He ordered the suspension of the law and for the Attorney-General’s chambers to conduct a full study. This occurred after the public outcry over the arrest and charging of three young women for violating a fatwa by taking part in a Miss Malaysia Petite beauty contest which drew public attention to the existence of these draconian provisions in the SCO laws.
But when the ruckus died down, so it seems did the review. The public was not informed of any progress.
So these laws remain on the books. Whenever the opportunity arises, the law is revived to threaten and intimidate those who dare to have an opinion different from those in religious authority. So much for Malaysia being touted as the model moderate Muslim country.
In 2005, when another public outcry broke out over the arrest and treatment of 100 young Muslim women and men at the Zouk discotheque, Sisters in Islam yet again submitted another memorandum to the Government calling for a comprehensive review and repeal of the SCO laws.
This time SIS supported its position with research by two legal experts who studied the laws from constitutional and fiqh(Islamic jurisprudence) perspectives.
How much more does it take for this government to realise that forcing people to believe what they do not believe does not constitute faith?
That is why every time a fatwa is issued that makes no sense to the public or the law is enforced that violates the fundamental liberties of citizens, there is a public outcry. And then those in religious authority get insulted and are befuddled as to why so many Malaysians, even Muslims they say, dare to challenge their views and contradict fellow Muslims.
Not a crime
My friends and scholars I know in the Arab world are stunned that a modern country like Malaysia could be so close minded when it comes to Islam. Everyone, literally everyone I meet, knows that fatwa are only advisory opinions to guide a Muslim to lead a life according to Islam. They are theological and legal reasonings given in question and answer form. If at all it is binding, it is only to the questioner, certainly not binding on a whole population and certainly not a crime to disobey.
In fact, if you don’t like the fatwa given by your local mullah, you can go to another one to ask for another opinion and it is left to your conscience to decide which fatwa you want to follow. Everyone understands that in the end it is between you and God.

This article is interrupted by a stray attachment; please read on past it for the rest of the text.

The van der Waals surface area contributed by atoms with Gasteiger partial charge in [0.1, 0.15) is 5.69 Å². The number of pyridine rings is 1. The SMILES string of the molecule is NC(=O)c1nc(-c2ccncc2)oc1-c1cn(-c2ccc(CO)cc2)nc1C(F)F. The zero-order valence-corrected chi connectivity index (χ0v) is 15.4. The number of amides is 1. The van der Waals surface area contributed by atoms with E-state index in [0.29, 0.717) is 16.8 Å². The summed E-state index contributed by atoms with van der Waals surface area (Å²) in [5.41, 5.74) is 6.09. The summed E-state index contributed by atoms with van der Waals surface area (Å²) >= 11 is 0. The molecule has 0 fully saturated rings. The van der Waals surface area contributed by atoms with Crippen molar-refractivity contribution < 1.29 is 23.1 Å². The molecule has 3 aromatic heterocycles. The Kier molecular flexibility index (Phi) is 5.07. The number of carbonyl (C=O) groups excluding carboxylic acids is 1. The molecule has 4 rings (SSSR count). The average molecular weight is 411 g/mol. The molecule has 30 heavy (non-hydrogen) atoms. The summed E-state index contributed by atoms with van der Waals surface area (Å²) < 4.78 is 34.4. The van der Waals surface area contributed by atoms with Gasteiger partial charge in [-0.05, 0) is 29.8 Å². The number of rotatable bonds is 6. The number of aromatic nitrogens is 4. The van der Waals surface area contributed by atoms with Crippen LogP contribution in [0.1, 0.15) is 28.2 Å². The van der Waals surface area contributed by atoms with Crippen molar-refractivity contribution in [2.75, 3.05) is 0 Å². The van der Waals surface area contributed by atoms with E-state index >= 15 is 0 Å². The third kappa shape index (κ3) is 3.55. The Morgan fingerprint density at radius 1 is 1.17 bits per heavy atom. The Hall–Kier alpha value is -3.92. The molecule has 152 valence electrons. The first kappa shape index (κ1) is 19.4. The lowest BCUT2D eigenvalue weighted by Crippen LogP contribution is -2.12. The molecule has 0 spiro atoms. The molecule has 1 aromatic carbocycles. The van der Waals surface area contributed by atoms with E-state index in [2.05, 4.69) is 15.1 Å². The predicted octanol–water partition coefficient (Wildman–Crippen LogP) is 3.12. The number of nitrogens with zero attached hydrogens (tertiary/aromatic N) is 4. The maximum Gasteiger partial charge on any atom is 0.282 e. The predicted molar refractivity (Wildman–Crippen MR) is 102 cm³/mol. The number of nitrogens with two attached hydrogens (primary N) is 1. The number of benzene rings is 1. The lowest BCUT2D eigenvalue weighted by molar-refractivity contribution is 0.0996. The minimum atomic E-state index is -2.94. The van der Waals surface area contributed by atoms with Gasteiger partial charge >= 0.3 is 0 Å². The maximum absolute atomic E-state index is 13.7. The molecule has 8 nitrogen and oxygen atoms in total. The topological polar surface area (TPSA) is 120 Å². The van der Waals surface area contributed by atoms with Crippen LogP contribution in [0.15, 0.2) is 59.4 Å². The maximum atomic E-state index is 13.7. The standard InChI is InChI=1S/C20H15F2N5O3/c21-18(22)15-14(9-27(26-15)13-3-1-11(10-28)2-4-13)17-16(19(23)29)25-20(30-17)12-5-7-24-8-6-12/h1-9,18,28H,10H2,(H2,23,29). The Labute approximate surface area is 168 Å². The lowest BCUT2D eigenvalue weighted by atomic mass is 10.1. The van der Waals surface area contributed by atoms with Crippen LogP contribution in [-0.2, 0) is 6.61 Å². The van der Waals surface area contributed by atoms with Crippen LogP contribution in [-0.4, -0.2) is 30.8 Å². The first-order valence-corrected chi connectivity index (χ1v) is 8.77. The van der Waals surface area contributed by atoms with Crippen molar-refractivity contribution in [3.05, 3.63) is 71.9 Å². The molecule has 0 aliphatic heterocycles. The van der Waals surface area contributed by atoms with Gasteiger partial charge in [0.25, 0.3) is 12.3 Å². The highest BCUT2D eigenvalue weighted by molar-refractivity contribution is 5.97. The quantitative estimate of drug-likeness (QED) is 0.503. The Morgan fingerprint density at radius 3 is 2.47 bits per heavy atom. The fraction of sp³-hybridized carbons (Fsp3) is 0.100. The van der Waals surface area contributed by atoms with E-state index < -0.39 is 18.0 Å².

Truly, only God knows best. The state has no role to play to force you to believe or obey a fatwa and send you to prison or fine you for disobeying the opinion of someone in religious authority. And the media certainly does not sensationalise and incite hatred against anyone for not following a fatwa.
But for some people in Malaysia, this Islamic tradition that has enabled Islam to thrive and grow for hundreds of years in all social and cultural contexts seems an alien tradition.
And yet there are hundreds of fatwa listed in the e-fatwa portal of Jakim and the state religious authorities on a whole range of issues, from whether it is harus (permissible) to dye one’s hair black (only for jihad purposes or for a woman to please her husband), to the use of indelible ink on voters’ fingers (permissible). Some are gazetted, most are not.
For example, many states have issued fatwa that say smoking is haram; Selangor and Penang gazetted, the others did not. Selangor, Pahang and Penang have issued fatwa that declare Amanah Saham Bumiputra (ASB) and Amanah Saham Nasional (ASN) as haram (forbidden), but the National Fatwa Council states it is harus. Some other states followed suit to state it is harus, but not those three states.
So who is right and who is wrong?
All fatwa are justified in the name of Islam. So when there are so many fatwa on the same issue, some making it haram, some harus, some gazetted, some not, some states have them, some don’t, what then is the “Islamic” position on any particular issue?
This would not pose a problem if, like other Muslim countries, the Malaysian authorities have the wisdom to leave it to the conscience of the individual to decide which opinion or which teaching he or she wants to follow and leave it to God to decide in the end whether that person has committed a sin by obeying or disobeying.
But when the state tries to play God, it leads us to the conundrums we are in today. For the public will question the basis upon which some states decide to gazette one fatwa but not another. On what basis is action taken against those who violate a fatwa?
Thousands of Muslims in Selangor and Penang violate the smoking fatwa on a daily basis, and yet none of them has been accused of insulting Islam or charged for violating a fatwa. Why not?